Dr. Leonard Marcus, whose background includes more than 30 years in tropical medicine and vector-borne diseases, talked about bite-associated zoonoses. His discussion of the incidence of rabies spanned the past 50 years and looked at the species involved and the geographic distribution of the disease.

Commenting on the efficacy of rabies vaccine, Dr. Marcus said education and awareness are vital. "Both the physician and the veterinarian ought to be involved in preventing animal bites." He lauded the AVMA for its bite prevention campaign.

Dr. Phyllis Cassano, a manager of veterinary professional services for Merial, presented a review of zoonoses in the 21st century.

"Veterinarians have always been in the forefront in combating zoonotic diseases," she said, citing examples in which veterinarians were the first to discover disease, such as brucellosis and West Nile encephalitis. Dr. Cassano also presented a comprehensive talk about ticks—the types, history of their impact on health, and methods of preventing tick-related zoonoses.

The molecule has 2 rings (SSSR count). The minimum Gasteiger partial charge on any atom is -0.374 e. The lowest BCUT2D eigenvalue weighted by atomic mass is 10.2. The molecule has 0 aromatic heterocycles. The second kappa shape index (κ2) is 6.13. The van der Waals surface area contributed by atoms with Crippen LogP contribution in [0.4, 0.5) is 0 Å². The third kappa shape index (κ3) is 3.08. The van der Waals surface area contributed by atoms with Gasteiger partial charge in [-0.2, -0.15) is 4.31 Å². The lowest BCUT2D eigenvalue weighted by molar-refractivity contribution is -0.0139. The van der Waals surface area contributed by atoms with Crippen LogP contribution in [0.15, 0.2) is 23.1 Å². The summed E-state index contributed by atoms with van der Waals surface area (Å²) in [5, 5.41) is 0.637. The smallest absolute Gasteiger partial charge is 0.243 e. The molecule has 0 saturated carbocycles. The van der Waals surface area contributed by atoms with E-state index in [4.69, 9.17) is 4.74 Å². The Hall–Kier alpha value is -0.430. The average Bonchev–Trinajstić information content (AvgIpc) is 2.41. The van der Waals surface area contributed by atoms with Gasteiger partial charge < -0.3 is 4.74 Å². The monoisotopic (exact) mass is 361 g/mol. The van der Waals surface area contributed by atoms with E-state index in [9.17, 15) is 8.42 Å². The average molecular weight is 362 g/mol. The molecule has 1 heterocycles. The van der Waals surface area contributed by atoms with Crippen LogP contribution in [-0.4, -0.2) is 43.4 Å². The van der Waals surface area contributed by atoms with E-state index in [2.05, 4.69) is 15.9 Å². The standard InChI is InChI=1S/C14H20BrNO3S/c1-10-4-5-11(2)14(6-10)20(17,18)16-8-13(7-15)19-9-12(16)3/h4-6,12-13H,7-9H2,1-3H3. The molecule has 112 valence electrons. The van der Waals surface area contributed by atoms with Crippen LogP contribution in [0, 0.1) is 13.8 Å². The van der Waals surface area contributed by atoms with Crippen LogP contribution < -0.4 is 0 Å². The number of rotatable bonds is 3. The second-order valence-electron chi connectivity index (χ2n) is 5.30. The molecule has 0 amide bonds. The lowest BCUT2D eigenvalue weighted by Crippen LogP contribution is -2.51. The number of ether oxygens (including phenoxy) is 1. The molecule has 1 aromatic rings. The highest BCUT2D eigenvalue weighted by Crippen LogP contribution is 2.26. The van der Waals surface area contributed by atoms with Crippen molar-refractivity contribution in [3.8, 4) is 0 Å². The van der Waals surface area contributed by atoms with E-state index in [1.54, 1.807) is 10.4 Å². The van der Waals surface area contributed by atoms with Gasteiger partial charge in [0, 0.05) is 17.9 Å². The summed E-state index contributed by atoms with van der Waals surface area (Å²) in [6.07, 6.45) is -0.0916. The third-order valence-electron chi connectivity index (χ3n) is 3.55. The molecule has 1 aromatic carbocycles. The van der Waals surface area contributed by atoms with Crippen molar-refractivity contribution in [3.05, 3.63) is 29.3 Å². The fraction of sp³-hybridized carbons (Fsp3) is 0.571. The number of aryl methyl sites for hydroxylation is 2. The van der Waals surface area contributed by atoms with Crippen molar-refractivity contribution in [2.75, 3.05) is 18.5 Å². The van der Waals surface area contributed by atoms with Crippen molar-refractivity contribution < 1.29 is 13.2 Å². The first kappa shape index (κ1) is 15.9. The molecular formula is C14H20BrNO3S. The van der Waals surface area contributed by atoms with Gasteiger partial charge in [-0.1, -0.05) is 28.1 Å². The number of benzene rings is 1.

"The same ticks that can transmit diseases to your pet can transmit diseases to your client," she reminded the audience. "Our professions know a lot about these diseases individually, but we have to link up and reinforce the bond between physicians and veterinarians."

A portion of Dr. Cassano's talk dealt with how zoonoses affect immunocompromised patients, another issue relevant to physicians and veterinarians. "We must be aware that parasitic zoonoses can be especially dangerous for patients with compromised immune systems who may be using pet-facilitated therapy," she said, while maintaining that pet interaction is intrinsically valuable to patients.

In her presentation, Sandra Barker, PhD, associate professor of psychiatry at the Medical College of Virginia at Virginia Commonwealth University and director of its psychiatric human-animal bond programs, said that research conducted in the past decade on the risks and benefits of patients with compromised immune systems interacting with pets is encouraging.